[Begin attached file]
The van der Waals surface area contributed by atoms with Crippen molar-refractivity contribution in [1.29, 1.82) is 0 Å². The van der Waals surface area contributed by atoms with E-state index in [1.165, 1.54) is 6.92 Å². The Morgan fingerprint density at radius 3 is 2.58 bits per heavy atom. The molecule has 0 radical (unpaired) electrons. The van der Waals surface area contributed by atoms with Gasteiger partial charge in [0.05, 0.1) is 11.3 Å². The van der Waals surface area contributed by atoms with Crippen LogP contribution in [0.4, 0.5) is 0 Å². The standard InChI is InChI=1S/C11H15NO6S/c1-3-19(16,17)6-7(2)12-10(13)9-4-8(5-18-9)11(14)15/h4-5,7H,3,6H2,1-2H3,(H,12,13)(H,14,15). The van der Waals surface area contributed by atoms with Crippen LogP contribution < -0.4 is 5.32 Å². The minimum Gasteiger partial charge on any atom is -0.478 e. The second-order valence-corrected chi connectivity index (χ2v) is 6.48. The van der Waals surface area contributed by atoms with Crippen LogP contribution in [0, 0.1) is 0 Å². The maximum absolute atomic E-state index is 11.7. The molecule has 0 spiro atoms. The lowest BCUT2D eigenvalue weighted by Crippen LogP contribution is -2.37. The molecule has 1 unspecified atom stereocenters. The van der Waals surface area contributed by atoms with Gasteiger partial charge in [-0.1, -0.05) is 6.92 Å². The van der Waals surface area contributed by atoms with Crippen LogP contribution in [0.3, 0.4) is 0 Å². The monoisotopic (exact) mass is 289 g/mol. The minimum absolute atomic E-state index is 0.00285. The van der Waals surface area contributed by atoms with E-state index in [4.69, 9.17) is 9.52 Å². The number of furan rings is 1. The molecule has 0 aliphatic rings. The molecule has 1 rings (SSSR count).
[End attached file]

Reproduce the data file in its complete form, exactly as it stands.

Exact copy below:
The van der Waals surface area contributed by atoms with Crippen molar-refractivity contribution in [1.29, 1.82) is 0 Å². The van der Waals surface area contributed by atoms with E-state index in [1.165, 1.54) is 6.92 Å². The Morgan fingerprint density at radius 3 is 2.58 bits per heavy atom. The molecule has 0 radical (unpaired) electrons. The van der Waals surface area contributed by atoms with Gasteiger partial charge in [0.05, 0.1) is 11.3 Å². The van der Waals surface area contributed by atoms with Crippen LogP contribution in [0.4, 0.5) is 0 Å². The standard InChI is InChI=1S/C11H15NO6S/c1-3-19(16,17)6-7(2)12-10(13)9-4-8(5-18-9)11(14)15/h4-5,7H,3,6H2,1-2H3,(H,12,13)(H,14,15). The van der Waals surface area contributed by atoms with Crippen LogP contribution < -0.4 is 5.32 Å². The minimum Gasteiger partial charge on any atom is -0.478 e. The second-order valence-corrected chi connectivity index (χ2v) is 6.48. The van der Waals surface area contributed by atoms with Crippen LogP contribution in [0, 0.1) is 0 Å². The maximum absolute atomic E-state index is 11.7. The molecule has 0 spiro atoms. The lowest BCUT2D eigenvalue weighted by Crippen LogP contribution is -2.37. The molecule has 1 unspecified atom stereocenters. The van der Waals surface area contributed by atoms with Gasteiger partial charge in [-0.1, -0.05) is 6.92 Å². The van der Waals surface area contributed by atoms with Crippen LogP contribution in [0.3, 0.4) is 0 Å². The monoisotopic (exact) mass is 289 g/mol. The minimum absolute atomic E-state index is 0.00285. The van der Waals surface area contributed by atoms with E-state index in [4.69, 9.17) is 9.52 Å². The number of furan rings is 1. The molecule has 0 aliphatic rings. The molecule has 1 rings (SSSR count).